Posts tagged "the long view"
November 28, 2012
Earlier this year, Gov. Andrew Cuomo announced that he would withdraw increased state aid from any district that does not negotiate a teacher evaluation system with its union by Jan. 17, 2013. As the deadline nears, state education officials have said repeatedly that they need weeks to review systems that are submitted for approval. Districts should submit plans by the first week of December, they have urged.
Most districts have responded to the urgency. About 85 percent of New York State’s 700 school districts have turned in at least the first draft of required teacher evaluation plans, Board of Regents Chancellor Merryl Tisch said today.
In New York City, where $300 million in state aid is at stake this year, city officials say they feel confident that they will reach a deal before Cuomo’s deadline, and union leaders say constructive discussions are back on track after a nearly monthlong hiatus following Hurricane Sandy. But both said there is significant ground yet to cover.
Comparing the introduction of new teacher evaluations to a 26.2-mile marathon, Chancellor Dennis Walcott said on Tuesday, “We’re at mile five, and our goal is to make this a long-distance run.” (more…)
July 31, 2012
Not all high school graduates are created equally: Some had to make up ground after falling behind along the path to graduation day. Identifying those future graduates early could be key to getting them to succeed in college later, according to a new report.
The report, authored by researchers with the education nonprofit New Visions for Public Schools, tracked students in 75 New Visions-supported city schools through high school and into college. The report finds that students who graduate with a Regents diploma after years of struggling are much less likely to succeed in college than those students who have a history of good performance.
Schools tend to pay special attention to students with obvious obstacles to overcome, such as a disability or status as an English language learner. But students who have a couple of bad semesters in tenth grade and then earn passing grades in their junior year don’t always register as being “at risk” to their schools, the report concludes.
The report advocates for schools to expand the definition of an “at-risk” student to include any student who has experienced ups and downs—which are marked and reviewed according to a metric system detailed in the study that New Visions schools will continue to use. It also argues that school districts like New York City are pushing schools in this direction by emphasizing schools’ graduation rate as the main benchmark of success.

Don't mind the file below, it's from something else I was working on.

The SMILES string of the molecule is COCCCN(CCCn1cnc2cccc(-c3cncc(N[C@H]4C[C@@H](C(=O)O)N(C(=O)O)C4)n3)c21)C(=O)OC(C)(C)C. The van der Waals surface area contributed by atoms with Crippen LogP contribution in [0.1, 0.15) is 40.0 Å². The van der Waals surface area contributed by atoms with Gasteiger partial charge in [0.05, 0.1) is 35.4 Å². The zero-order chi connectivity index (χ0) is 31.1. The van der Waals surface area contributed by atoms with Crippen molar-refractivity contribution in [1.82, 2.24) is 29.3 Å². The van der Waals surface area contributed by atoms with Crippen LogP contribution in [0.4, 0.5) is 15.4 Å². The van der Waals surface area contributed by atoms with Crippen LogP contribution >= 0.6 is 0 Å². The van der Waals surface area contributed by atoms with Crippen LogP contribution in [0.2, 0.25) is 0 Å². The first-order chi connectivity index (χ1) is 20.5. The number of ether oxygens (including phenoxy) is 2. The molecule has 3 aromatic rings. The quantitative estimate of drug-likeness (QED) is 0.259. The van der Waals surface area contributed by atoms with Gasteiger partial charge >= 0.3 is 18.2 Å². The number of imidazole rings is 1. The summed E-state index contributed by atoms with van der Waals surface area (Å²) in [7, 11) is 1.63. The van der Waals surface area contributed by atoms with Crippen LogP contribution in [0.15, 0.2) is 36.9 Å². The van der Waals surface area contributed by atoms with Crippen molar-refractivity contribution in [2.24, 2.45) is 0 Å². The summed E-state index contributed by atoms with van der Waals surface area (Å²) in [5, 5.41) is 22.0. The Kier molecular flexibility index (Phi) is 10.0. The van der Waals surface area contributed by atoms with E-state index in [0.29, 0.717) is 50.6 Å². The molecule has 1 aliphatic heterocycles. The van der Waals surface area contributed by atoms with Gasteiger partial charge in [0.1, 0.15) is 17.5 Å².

“We’re trying to take the conversation and say, every kid, whether high or low performing, is vulnerable but in a different way,” said Susan Fairchild, one of the report’s lead authors. “Our accountability structures don’t necessarily support schools. We’re moving in those direction, but our systems are really based on accumulation, not flow, not how kids actually come into the system.” (more…)
March 9, 2009
The federal stimulus bill appears to have taken teacher layoffs off the table for next year. But Reality-Based Educator, who posts on the blog written by NYC Educator, predicts that while teacher salaries might have been saved, extra pay for working at after-school programs could disappear forever. He writes:
As for after school programs, the only ones funded these days are extended day classes. All the other clubs and programs, if they are still running, are doing so because teachers are volunteering their time to run them. Now even in good times you knew if you worked one of these programs or clubs that you would only be paid one hour for every three hours you worked, but now you’re not paid at all. Still, most of my colleagues continue to work these programs and clubs. One wonders if all that “volunteer time” will become expected even after the economy and the school budget improves? I’m betting it does…